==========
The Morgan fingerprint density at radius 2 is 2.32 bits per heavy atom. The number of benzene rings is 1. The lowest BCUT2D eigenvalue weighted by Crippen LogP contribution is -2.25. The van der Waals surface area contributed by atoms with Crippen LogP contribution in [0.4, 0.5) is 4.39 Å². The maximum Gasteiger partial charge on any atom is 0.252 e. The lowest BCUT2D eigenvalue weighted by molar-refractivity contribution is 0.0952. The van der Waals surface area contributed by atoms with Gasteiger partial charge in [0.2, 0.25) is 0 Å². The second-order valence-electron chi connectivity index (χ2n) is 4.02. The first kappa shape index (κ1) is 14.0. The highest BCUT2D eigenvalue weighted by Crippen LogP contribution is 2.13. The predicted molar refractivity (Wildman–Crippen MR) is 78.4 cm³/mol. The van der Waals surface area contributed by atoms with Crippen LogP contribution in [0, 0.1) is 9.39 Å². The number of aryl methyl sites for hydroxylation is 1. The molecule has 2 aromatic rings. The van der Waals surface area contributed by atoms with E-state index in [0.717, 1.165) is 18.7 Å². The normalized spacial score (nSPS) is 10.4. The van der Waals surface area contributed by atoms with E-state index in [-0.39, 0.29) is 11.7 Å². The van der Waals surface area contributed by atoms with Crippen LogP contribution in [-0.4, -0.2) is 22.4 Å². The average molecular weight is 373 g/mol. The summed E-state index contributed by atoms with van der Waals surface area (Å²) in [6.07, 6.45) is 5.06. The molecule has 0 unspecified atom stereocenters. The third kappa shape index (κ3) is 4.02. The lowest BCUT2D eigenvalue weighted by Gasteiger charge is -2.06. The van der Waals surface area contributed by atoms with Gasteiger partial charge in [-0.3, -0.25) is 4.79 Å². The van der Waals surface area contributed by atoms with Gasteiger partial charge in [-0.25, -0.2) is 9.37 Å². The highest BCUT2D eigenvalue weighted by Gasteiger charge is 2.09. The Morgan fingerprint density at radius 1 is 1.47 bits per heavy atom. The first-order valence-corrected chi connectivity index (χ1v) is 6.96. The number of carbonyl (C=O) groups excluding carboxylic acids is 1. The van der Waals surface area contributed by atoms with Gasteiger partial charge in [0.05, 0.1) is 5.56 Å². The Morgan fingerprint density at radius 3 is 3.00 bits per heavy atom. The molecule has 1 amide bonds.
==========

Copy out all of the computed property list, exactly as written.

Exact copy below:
The Morgan fingerprint density at radius 2 is 2.32 bits per heavy atom. The number of benzene rings is 1. The lowest BCUT2D eigenvalue weighted by Crippen LogP contribution is -2.25. The van der Waals surface area contributed by atoms with Crippen LogP contribution in [0.4, 0.5) is 4.39 Å². The maximum Gasteiger partial charge on any atom is 0.252 e. The lowest BCUT2D eigenvalue weighted by molar-refractivity contribution is 0.0952. The van der Waals surface area contributed by atoms with Gasteiger partial charge in [0.2, 0.25) is 0 Å². The second-order valence-electron chi connectivity index (χ2n) is 4.02. The first kappa shape index (κ1) is 14.0. The highest BCUT2D eigenvalue weighted by Crippen LogP contribution is 2.13. The predicted molar refractivity (Wildman–Crippen MR) is 78.4 cm³/mol. The van der Waals surface area contributed by atoms with Crippen LogP contribution in [0, 0.1) is 9.39 Å². The number of aryl methyl sites for hydroxylation is 1. The molecule has 2 aromatic rings. The van der Waals surface area contributed by atoms with E-state index in [0.717, 1.165) is 18.7 Å². The normalized spacial score (nSPS) is 10.4. The van der Waals surface area contributed by atoms with E-state index in [-0.39, 0.29) is 11.7 Å². The van der Waals surface area contributed by atoms with Crippen LogP contribution in [-0.4, -0.2) is 22.4 Å². The average molecular weight is 373 g/mol. The summed E-state index contributed by atoms with van der Waals surface area (Å²) in [6.07, 6.45) is 5.06. The molecule has 0 unspecified atom stereocenters. The third kappa shape index (κ3) is 4.02. The lowest BCUT2D eigenvalue weighted by Gasteiger charge is -2.06. The van der Waals surface area contributed by atoms with Gasteiger partial charge in [-0.3, -0.25) is 4.79 Å². The van der Waals surface area contributed by atoms with Gasteiger partial charge in [-0.25, -0.2) is 9.37 Å². The highest BCUT2D eigenvalue weighted by Gasteiger charge is 2.09. The Morgan fingerprint density at radius 1 is 1.47 bits per heavy atom. The first-order valence-corrected chi connectivity index (χ1v) is 6.96. The number of carbonyl (C=O) groups excluding carboxylic acids is 1. The van der Waals surface area contributed by atoms with Gasteiger partial charge in [0.05, 0.1) is 5.56 Å². The Morgan fingerprint density at radius 3 is 3.00 bits per heavy atom. The molecule has 1 amide bonds.